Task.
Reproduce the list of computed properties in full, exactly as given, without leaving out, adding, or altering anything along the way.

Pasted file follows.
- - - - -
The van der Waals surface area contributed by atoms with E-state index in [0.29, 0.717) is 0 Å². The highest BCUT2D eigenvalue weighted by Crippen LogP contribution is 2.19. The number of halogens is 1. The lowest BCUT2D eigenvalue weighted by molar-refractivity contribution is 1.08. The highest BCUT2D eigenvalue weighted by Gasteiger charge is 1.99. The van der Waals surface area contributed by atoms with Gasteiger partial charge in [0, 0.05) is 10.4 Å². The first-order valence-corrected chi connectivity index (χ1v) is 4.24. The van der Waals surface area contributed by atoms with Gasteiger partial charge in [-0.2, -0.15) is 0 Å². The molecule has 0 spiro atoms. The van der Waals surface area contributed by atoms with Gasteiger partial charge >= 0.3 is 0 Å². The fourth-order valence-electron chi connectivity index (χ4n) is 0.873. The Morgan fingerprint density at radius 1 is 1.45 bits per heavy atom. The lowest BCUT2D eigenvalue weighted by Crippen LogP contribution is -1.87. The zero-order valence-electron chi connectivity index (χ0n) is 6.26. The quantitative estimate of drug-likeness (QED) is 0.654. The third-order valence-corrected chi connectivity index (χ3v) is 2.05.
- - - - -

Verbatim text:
The van der Waals surface area contributed by atoms with E-state index in [0.29, 0.717) is 0 Å². The highest BCUT2D eigenvalue weighted by Crippen LogP contribution is 2.19. The number of halogens is 1. The lowest BCUT2D eigenvalue weighted by molar-refractivity contribution is 1.08. The highest BCUT2D eigenvalue weighted by Gasteiger charge is 1.99. The van der Waals surface area contributed by atoms with Gasteiger partial charge in [0, 0.05) is 10.4 Å². The first-order valence-corrected chi connectivity index (χ1v) is 4.24. The van der Waals surface area contributed by atoms with Gasteiger partial charge in [-0.2, -0.15) is 0 Å². The molecule has 0 spiro atoms. The van der Waals surface area contributed by atoms with Gasteiger partial charge >= 0.3 is 0 Å². The fourth-order valence-electron chi connectivity index (χ4n) is 0.873. The Morgan fingerprint density at radius 1 is 1.45 bits per heavy atom. The lowest BCUT2D eigenvalue weighted by Crippen LogP contribution is -1.87. The zero-order valence-electron chi connectivity index (χ0n) is 6.26. The quantitative estimate of drug-likeness (QED) is 0.654. The third-order valence-corrected chi connectivity index (χ3v) is 2.05.